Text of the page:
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October's coolest gadgets

October's coolest gadgets

Samsung SCH-B600 10MP Camera Phone

Remember that 10-megapixel camera phone that Samsung first showed at CeBit in March? Well, it is finally coming on the market in South Korea. Like some of the company's previous phones the SCH-B600 is styled to look like a conventional digital still camera from one side and a bar-type mobile phone from the other side. It has a 3X optical zoom lens like those typically found in digital still cameras, auto focus, manual focus, continuous and time-delay picture taking and a flash. Other features include a tuner for South Korea's TU Media satellite multimedia service. Samsung will not be selling it in other markets. RRP: $US950 www.sec.co.kr (Korean)

Panasonic DMR-BW200 and DMR-BR100

Panasonic will arrive at the Blu-ray Disc party in November with a pair of recorders that pack hard-disk drives and the ability to playback commercial high-definition movies. The DMR-BW200 and DMR-BR100 are mostly similar although the higher-spec BW200-model offers more than double the harddisk recording capacity of the BR100 at 500GB versus 200GB. It also offers a few extra features such as an iLink (IEEE1394) connector, Ethernet socket and support for AAC audio playback from memory cards. The recorders will not come cheap. They are due to go on sale in Japan on November 15. Launch dates and prices for other markets were not disclosed. RRP:: BW200 - $US2550; BR100 - $US2005 www.diga.jp (Japanese)

Hitachi Maxell SVOD

Hitachi Maxell has developed a thin optical disc that could lead to data cartridges capable of storing terabytes of information. The Stacked Volumetric Optical Disc (SVOD) is less than a tenth of a millimetre thick so many of the discs can be stacked together in a cartridge. The cartridge slots into a dedicated drive and the discs are pulled out of the cartridge automatically by a mechanism inside the unit and mounted into the drive. It is targeted at commercial storage applications. The company says that a system about the same size as a tower PC will be able to hold 4.7TB of data. A 19-inch rack mount model will be able to hold three times that amount of data. A working prototype was demonstrated at the Ceatec exhibition in Japan in October. There is no time-frame on commercialisation.

Sony BDZ-V9 and BDZ-V7

Not to be outdone in the Blu-ray Disc race, Sony followed Panasonic with the announcement of its own two recorders. The machines both feature hard-disk drives for day-to-day recording and a Blu-ray Disc drive for longer term storage. The BDZ-V9 has a 500GB drive and the BDZ-V7 has a 250GB drive. There are two digital tuners in each recorder so that two high-definition programs can be recorded simultaneously. There is a major difference between the Sony and Panasonic machines: while both playback 50GB dual-layer discs, only the Panasonic can record to them. The Sony machine will only record on 25GB single-layer discs. The higher capacity BDZ-V9 will be launched on December 8 and the BDZ-V7 will follow about a week later on December 16. Launching the products internationally is possible but nothing has been decided as of yet, Sony said. RRP:: BDZ-V9 - $US2541; BDZ-V7 - $US2118 www.sony.co.jp (Japanese)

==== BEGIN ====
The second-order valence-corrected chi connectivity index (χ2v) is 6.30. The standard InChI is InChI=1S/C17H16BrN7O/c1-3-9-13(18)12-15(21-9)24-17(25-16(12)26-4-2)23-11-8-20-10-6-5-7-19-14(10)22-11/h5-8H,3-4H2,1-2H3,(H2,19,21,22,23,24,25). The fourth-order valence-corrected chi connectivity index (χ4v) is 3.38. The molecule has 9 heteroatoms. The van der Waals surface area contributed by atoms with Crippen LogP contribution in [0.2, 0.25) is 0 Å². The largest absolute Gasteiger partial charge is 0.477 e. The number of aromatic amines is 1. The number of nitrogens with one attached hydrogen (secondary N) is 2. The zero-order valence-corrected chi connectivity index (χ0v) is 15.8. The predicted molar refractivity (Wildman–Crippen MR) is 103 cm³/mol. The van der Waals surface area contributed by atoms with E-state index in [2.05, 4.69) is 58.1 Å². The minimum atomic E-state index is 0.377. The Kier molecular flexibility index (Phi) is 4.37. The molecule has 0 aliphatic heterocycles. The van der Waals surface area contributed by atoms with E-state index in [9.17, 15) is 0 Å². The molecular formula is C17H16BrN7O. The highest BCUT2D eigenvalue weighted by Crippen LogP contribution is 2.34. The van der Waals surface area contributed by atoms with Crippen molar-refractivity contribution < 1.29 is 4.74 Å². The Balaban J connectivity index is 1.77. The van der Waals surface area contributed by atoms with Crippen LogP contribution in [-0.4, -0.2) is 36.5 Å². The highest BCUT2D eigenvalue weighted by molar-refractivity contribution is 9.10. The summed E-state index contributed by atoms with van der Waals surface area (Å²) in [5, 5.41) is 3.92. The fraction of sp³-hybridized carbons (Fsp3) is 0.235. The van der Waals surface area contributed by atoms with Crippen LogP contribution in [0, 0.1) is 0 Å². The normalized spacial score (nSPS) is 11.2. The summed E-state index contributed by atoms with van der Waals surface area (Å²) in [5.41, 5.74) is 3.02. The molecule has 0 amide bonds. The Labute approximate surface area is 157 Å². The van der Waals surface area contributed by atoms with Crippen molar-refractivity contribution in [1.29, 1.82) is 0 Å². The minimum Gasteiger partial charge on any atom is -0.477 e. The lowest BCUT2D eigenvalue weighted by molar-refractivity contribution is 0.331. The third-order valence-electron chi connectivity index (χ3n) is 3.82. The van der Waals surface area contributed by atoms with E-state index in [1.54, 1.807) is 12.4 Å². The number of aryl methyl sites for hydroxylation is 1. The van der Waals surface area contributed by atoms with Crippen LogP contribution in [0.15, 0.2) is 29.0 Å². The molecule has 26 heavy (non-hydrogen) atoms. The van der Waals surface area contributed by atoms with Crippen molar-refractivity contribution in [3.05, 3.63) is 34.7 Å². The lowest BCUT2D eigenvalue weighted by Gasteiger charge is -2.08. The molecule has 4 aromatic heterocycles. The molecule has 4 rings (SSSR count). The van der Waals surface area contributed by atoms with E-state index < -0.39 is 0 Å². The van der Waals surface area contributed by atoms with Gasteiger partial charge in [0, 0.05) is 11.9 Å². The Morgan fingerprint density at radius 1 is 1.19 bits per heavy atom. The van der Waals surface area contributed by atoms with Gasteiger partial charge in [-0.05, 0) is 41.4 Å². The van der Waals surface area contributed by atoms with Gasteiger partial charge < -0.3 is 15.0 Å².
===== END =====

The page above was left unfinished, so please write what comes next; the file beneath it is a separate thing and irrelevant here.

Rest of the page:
Nintendo Wii

After a lot of build-up and hype, we fi nally got our hands on the Nintendo Wii and have the launch date and price. It is a good deal cheaper than the PlayStation 3, which will cost about double the price, and less than Microsoft's Xbox 360. The Wii comes with a wireless controller that is a lot of fun to use. The console has motion sensors so it can be swung like a bat in a baseball game or swept like a racket in a tennis game. The video is not high-defi nition, unlike the competing consoles, but the fun factor is high. It will go on sale in the US in November and Japan in December. RRP: $US250 http://wii.nintendo.com

High Tech Computer SoftBank X01HT

With email and other advanced features built into every mobile phone, devices such as PDAs have never done well in Japan. However, competition in the market and the adoption of a global standard in Wideband Code Division Multiple Access (WCDMA) means High Tech Computer's latest Windows Mobile device will soon reach Japanese shores. The Softbank X01HT features High Speed Downlink Packet Access (HSDPA) downloads of up to 1.8Mbps and uploads of 384Kbps and wireless LAN. It runs on Windows Mobile 5.0 and has the Microsoft Offi ce suite, as well as Explorer Mobile. The QWERTY keyboard allows users to input data or play music on Windows Media Player. The phone is likely to appear in other markets through local carriers. No price has been announced. http://mb.softbank.jp/mb/ (Japanese)

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